Auritech Intelligent Hearing Protection

Getting your motorcycle ready for Spring

Posted on 20 March 2020

Getting your bike ready for Spring


As the sun emerges from the gloomy winter, many motorcyclists will be dusting off their bikes and getting ready to head out on the highway again.

And while it’s tempting to thumb that starter and head off over the horizon, it’s worth taking some time out to conduct some pre-flight checks, to ensure bike and rider are ready for the summer ahead.

If you and your bike have been off the road over winter we recommend taking some time to check over your machine before riding. As a rule, you should be checking over your bike frequently anyway, but take extra care looking at safety critical items. Check your oil, make sure the brakes are free and working as they should and give the tyres a good inspection. Ideally the bike will have been off the ground on stands over the winter to stop the tyres getting flat spots but, even if it has been, check the pressures and inspect the tyre and sidewalls for any cracks or cuts. Any sign of damage, sort it out! While you’re at it, check the drive chain or belt if you have one, adjusting and lubricating where required – replacing if necessary.

Once you have checked the bike over, fire it up and let it come up to temperature. Take a look for any leaks or anything untoward, like warning lights on the dash. If anything doesn’t seem right, switch the bike off and carry out repairs if you can. If you aren’t mechanically minded, it’s best to bring in the experts. If your bike is due for an MoT soon, it’s always worth getting it done before you start racking up the miles. You can get the MoT test carried out up to a month before the expiry date of the current certificate, and it is a great way to be reassured that your motorcycle is roadworthy.

It’s not just the bike to consider. Give your riding gear a good once over too. Hopefully you kept it somewhere dry and warm but check it over and make sure it’s in good order, with no broken zips and the like. Best check it still fits too, after the excesses of Christmas and New Year!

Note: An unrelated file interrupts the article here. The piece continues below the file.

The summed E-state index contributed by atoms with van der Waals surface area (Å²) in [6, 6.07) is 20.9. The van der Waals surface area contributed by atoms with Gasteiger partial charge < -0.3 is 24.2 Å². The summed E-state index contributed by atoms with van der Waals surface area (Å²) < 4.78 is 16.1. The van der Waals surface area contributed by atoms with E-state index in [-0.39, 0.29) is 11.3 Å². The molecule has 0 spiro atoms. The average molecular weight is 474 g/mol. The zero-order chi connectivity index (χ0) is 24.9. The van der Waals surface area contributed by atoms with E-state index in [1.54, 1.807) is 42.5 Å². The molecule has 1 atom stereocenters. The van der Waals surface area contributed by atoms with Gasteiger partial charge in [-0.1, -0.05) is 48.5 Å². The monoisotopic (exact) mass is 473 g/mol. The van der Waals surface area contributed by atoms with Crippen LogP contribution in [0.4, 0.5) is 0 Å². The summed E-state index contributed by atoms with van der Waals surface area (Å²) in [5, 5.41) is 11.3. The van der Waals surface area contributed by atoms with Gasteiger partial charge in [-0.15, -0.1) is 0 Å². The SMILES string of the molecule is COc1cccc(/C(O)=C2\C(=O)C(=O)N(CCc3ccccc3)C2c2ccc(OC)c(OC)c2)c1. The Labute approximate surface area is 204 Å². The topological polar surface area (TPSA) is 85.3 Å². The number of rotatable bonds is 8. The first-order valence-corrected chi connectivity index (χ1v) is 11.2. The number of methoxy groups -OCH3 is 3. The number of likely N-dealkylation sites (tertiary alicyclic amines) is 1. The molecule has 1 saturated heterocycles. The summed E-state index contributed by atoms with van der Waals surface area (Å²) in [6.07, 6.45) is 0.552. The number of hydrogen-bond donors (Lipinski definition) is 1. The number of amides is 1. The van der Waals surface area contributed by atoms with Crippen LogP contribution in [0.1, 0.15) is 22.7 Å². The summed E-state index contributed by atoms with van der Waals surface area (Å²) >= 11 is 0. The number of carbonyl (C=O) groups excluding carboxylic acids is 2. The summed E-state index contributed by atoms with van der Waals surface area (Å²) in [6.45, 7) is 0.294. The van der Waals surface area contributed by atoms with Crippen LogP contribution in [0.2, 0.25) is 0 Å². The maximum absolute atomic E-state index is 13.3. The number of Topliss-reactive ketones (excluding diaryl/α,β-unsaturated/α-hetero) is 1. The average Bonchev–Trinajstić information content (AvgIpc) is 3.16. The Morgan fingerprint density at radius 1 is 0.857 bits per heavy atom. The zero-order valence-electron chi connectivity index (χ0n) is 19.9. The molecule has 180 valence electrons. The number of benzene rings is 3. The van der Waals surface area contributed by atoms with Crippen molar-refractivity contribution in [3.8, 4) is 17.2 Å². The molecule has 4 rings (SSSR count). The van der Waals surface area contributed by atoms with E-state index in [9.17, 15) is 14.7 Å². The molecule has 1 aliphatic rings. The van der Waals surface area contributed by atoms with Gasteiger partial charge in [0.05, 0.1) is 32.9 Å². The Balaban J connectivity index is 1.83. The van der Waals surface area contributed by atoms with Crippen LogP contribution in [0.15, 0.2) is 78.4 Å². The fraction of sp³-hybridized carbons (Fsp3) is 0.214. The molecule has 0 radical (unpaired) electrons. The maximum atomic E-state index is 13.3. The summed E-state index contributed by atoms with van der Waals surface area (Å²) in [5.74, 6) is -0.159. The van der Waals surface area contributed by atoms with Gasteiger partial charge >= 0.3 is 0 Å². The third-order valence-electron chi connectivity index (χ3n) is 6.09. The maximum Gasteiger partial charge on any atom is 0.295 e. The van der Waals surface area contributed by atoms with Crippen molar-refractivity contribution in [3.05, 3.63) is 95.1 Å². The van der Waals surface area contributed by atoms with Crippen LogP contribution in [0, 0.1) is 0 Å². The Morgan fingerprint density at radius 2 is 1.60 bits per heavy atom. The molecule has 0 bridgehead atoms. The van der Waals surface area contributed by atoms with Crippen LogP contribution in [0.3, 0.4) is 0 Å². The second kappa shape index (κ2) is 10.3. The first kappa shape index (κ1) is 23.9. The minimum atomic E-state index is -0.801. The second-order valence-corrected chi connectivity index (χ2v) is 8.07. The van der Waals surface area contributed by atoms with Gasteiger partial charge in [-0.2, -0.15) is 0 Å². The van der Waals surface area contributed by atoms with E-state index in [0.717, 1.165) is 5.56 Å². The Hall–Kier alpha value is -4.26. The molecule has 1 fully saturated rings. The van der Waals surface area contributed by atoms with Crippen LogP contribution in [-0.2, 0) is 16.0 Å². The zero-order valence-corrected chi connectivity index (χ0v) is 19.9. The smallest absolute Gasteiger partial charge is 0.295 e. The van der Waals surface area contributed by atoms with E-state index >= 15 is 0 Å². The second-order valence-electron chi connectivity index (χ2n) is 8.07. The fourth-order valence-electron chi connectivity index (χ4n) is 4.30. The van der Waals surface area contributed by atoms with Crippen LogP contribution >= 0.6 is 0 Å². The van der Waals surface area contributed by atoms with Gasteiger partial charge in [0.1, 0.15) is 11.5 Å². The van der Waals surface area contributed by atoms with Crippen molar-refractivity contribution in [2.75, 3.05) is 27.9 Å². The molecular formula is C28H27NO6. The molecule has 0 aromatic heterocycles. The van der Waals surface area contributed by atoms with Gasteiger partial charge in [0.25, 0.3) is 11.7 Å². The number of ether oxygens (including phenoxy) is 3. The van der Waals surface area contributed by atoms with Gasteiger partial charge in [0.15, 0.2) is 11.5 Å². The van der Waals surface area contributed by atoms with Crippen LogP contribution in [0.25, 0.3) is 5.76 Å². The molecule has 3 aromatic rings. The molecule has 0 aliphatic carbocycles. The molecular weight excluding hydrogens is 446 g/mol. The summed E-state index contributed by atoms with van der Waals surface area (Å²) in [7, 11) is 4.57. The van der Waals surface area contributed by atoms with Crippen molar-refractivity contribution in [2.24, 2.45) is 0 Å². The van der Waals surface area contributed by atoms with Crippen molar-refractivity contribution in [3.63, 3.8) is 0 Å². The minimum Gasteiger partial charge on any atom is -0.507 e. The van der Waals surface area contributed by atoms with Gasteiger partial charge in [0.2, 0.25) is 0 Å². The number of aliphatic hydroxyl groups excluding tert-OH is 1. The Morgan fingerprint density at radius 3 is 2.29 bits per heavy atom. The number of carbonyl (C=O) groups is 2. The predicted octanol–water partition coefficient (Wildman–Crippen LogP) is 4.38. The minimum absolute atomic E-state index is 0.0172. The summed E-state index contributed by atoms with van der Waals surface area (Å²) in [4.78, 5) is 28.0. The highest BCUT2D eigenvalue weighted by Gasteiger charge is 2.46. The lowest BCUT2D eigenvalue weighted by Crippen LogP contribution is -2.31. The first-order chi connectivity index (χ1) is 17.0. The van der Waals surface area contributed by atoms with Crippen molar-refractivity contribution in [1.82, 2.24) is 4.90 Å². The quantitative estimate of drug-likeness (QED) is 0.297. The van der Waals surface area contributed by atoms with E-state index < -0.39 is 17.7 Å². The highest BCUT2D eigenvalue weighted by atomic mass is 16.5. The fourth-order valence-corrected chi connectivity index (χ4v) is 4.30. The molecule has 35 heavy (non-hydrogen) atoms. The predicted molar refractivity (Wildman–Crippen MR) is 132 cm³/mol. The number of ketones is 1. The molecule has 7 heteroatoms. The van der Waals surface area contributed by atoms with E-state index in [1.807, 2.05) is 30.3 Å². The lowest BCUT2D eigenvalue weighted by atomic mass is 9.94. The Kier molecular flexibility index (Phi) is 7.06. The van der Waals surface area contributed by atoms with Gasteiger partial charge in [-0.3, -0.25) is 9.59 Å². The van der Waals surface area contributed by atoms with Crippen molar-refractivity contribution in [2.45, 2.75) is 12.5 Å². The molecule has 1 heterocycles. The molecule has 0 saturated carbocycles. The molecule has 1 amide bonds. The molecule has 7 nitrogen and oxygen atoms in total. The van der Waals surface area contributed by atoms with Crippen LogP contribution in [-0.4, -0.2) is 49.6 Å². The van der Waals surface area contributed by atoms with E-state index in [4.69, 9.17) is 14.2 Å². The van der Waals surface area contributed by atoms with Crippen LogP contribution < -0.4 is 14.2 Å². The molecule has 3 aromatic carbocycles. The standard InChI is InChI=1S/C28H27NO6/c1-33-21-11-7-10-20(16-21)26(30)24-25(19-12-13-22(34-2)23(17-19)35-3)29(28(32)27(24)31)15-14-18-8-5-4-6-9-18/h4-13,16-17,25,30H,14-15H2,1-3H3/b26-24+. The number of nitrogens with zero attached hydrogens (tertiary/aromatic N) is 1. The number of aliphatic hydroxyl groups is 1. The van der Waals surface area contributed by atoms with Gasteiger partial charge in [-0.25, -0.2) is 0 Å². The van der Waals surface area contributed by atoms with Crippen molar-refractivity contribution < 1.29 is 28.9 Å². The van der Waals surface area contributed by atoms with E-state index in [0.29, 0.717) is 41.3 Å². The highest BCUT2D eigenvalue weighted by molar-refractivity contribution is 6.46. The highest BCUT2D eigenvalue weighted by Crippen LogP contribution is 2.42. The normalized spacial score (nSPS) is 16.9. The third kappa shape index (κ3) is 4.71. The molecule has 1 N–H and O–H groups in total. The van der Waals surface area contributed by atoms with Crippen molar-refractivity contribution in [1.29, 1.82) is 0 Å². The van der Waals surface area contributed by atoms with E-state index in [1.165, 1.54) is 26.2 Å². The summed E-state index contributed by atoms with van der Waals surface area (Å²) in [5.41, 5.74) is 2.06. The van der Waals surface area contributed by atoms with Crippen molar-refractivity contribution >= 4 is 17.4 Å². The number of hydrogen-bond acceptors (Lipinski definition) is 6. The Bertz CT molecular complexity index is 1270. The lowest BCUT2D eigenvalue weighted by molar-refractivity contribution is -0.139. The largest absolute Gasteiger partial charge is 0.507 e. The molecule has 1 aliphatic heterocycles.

Not everyone knows it, but motorcycle crash helmets generally have a shelf life of around five years. Spring is a good time to audit your riding gear and the crash helmet should be at the top of the list. If your lid is coming up for that fifth anniversary it might be time to start looking around for a new one but, at the very least, give it a good inspection. If you can’t remember when you got your helmet, you’ll usually find a date of manufacture stamped somewhere on the inside, so look for this.

If you didn’t take the removable scull cap out and clean it before the onset of winter, it’s a good idea to do this now. Sweat, and some hair products, can cause the inner lining to deteriorate and reduce its effectiveness. Have a look at the inner foam lining. If it shows signs of looseness, flaking or general deterioration it’s definitely time for a change.

Also, don’t forget your earplugs. These are some of the smallest and least expensive pieces of protection in the motorcyclists armoury, but some of the most important too. Wind noise generated at motorway speeds can cause tinnitus, a permanent ringing in the ears and even permanent deafness. This can be avoided by wearing appropriate hearing protection underneath the helmet. Starting the riding season with clean earplugs is essential. Wearing dirty plugs is a one way ticket to an ear infection, but reusable hearing protectors like Auritech Biker (which feature a patented ceramic filter to block out harmful wind noise, while allowing lower frequency sounds like speech and engine noise to be heard) can be washed and sanitised between uses. Make sure this is done before taking your first ride out.

When you’re happy all’s good with your bike and kit, it’s time to go on that first ride out of the year. Just like an athlete training for a marathon after a lay off, it makes sense to break yourself back in gently. Take a leisurely shakedown ride out locally, on roads you know well, to get back into the swing of things. Build up your confidence and bike fitness slowly, making sure your bike is in tip top condition before tackling those longer and more adventurous rides.